I have to admit that, as an inexperienced safari goer and after hearing this myth so many times, I did believe that it was advisable to wear khaki-type colours for a better safari experience. Is it really completely pointless?

If so, why do most ďexpertsĒ in guidebooks and brochures continue to recommend it? As an example, hereís an excerpt from Bradtís guide to Botswana, written by Chris McIntyre, who seems to know a lot about the subject:

ďIf you plan to walk then avoid wearing any bright, unnatural colours, especially white. Dark, muted shades are best; greens, browns and khaki are ideal. Dark blue tends to attract tsetse flies, so best to avoid that if you canĒ

I know he makes that comment related to walking in the bush rather than ďwhen in a big, humming diesel guzzling vehicleĒ, but if animals are mostly colour blind then the myth is equally wrong when walking. Also, if itís true that tsetses are attracted to blue, that also holds when youíre in an open vehicle.

Is there any truth in the myth?
torrem is offline  
May 22nd, 2008, 08:37 AM
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The neutral colors - tan, khaki, brown are recommended to blend into the environment, but also because they don't show dirt/dust as would bright colors and easily interchangeable. If in a closed vehicle it won't make much difference.

There is no reason to be fully kitted out in safari attire if you're only in a vehicle. Most people have neutral colors in their wardrobe or can fine inexpensively at many shops. Wear what's comfortable and, as above, interchangeable - one color ad hues of the same - for mix-'n-match. Also, camps/lodges can do laundry for you (either included in price of your nightly rate, or very inexpensive if you have to pay).

If on a walking safari, it's usually bright, specifically, white that should be avoided. In fact, a number of guides will not take guests out for walks if wearing white t-shirts.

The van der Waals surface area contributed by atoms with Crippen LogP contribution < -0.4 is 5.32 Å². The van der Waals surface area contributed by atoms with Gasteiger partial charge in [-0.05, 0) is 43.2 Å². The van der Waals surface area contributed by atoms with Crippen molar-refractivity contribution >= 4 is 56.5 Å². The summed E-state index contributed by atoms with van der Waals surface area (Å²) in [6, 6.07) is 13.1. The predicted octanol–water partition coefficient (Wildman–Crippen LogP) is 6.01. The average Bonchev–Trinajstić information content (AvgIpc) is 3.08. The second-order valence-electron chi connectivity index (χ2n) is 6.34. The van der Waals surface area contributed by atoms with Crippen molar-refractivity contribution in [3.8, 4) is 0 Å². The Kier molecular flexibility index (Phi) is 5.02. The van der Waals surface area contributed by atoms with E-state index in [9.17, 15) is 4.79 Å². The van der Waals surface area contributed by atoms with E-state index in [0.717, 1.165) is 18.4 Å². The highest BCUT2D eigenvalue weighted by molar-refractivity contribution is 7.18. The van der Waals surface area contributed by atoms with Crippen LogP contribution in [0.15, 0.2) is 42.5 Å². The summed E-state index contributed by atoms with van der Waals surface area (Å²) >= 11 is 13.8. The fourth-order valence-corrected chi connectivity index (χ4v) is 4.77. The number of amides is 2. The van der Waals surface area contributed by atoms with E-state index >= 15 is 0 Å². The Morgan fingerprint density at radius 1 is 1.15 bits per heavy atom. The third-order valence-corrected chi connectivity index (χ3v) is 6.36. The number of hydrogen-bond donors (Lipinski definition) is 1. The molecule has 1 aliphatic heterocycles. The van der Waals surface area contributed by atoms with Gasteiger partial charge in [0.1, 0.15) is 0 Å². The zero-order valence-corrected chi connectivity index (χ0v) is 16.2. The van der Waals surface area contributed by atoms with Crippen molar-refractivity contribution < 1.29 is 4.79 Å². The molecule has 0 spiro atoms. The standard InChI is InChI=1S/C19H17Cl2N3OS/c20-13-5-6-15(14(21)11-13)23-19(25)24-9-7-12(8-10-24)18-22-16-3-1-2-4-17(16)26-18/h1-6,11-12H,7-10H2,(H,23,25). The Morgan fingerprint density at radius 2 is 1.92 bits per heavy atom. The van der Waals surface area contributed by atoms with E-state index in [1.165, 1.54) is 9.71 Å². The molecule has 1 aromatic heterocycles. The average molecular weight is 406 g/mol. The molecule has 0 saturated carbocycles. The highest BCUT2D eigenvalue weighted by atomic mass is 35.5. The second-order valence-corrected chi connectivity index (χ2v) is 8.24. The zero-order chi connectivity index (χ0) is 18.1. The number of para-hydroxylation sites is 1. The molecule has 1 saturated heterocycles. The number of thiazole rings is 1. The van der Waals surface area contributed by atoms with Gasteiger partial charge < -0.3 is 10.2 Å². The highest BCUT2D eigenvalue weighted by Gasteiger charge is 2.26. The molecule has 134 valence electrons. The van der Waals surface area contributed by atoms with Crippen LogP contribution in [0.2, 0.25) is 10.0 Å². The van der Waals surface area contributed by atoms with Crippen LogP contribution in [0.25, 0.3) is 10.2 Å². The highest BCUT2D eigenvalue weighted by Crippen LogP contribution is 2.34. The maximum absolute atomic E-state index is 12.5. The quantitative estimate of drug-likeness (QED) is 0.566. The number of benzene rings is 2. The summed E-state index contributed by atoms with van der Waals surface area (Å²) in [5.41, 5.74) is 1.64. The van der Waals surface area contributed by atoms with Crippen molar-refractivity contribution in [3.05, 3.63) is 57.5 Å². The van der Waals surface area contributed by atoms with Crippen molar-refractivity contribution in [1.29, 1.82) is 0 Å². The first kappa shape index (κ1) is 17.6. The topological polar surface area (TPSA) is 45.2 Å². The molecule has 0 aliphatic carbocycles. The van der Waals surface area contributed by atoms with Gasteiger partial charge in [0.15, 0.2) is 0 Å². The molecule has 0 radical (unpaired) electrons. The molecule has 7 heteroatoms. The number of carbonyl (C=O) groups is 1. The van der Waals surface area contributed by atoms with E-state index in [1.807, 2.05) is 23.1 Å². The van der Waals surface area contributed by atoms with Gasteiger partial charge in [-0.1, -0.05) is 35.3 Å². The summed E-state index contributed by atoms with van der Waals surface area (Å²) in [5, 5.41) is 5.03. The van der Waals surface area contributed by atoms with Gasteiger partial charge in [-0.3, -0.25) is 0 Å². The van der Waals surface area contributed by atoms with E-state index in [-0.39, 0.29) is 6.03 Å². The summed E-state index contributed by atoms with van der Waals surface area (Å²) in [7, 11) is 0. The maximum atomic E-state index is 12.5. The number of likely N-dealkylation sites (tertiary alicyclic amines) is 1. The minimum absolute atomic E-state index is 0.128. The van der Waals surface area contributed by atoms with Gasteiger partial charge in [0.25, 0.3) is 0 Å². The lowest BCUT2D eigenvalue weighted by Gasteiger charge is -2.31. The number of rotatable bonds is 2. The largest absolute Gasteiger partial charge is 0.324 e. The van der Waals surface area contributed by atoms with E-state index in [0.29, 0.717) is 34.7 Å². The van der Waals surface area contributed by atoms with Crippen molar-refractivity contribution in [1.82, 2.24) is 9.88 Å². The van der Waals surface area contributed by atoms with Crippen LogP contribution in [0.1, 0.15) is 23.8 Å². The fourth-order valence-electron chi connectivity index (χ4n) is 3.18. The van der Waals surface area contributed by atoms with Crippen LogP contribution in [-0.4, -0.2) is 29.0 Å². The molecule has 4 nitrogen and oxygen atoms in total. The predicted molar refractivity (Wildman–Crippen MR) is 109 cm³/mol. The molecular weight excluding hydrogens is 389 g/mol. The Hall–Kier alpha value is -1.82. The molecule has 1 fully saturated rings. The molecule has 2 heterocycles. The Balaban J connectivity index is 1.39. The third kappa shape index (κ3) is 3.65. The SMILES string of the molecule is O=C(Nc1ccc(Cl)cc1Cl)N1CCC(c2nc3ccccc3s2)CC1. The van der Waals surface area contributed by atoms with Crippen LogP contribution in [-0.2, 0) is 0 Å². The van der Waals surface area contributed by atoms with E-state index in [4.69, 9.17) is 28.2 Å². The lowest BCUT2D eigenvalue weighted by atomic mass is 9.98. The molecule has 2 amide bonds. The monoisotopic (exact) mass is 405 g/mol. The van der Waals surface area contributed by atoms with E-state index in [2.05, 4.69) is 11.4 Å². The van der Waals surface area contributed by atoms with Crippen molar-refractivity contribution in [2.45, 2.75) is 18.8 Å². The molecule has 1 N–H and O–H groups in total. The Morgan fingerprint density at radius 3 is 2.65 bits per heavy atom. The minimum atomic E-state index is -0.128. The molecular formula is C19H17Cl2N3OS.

sandi is offline  
May 22nd, 2008, 09:07 AM
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I think this thread was started because Skimmer wanted to get a specific point across about travel in countries where I havenít been, but a myth is myth. Though maybe you should start another thread about colours on safari.

According to science at the moment, most animals you want to see on safari are more or less colour blind, except primates that see like we do and birds and insects that see a lot of colours that we donít see.

In the case of white there could be some issue of contrast and it gets very dirty anyway. There have been several threads about this. I donít think a muted shade of pink would be much worse than khaki for a game walk, but I really donít know.

I donít think itís a myth that tse tse flies are attracted to dark colours.
Nyamera is offline  
May 22nd, 2008, 09:42 AM
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According to the US Center for Disease Control (the CDC) tsetse flies are attracted to both bright colors and very dark colors. This is a link to a page about preventing West African trypanosomiasis (sleeping sickness)
lbodem is offline  
May 22nd, 2008, 03:03 PM
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lbodem -- ugh, yuk, that sounds nasty. Which leads to the question: How big of a problem are tse tse flies in the Okavango Delta? How about in South Africa?
isabel25 is offline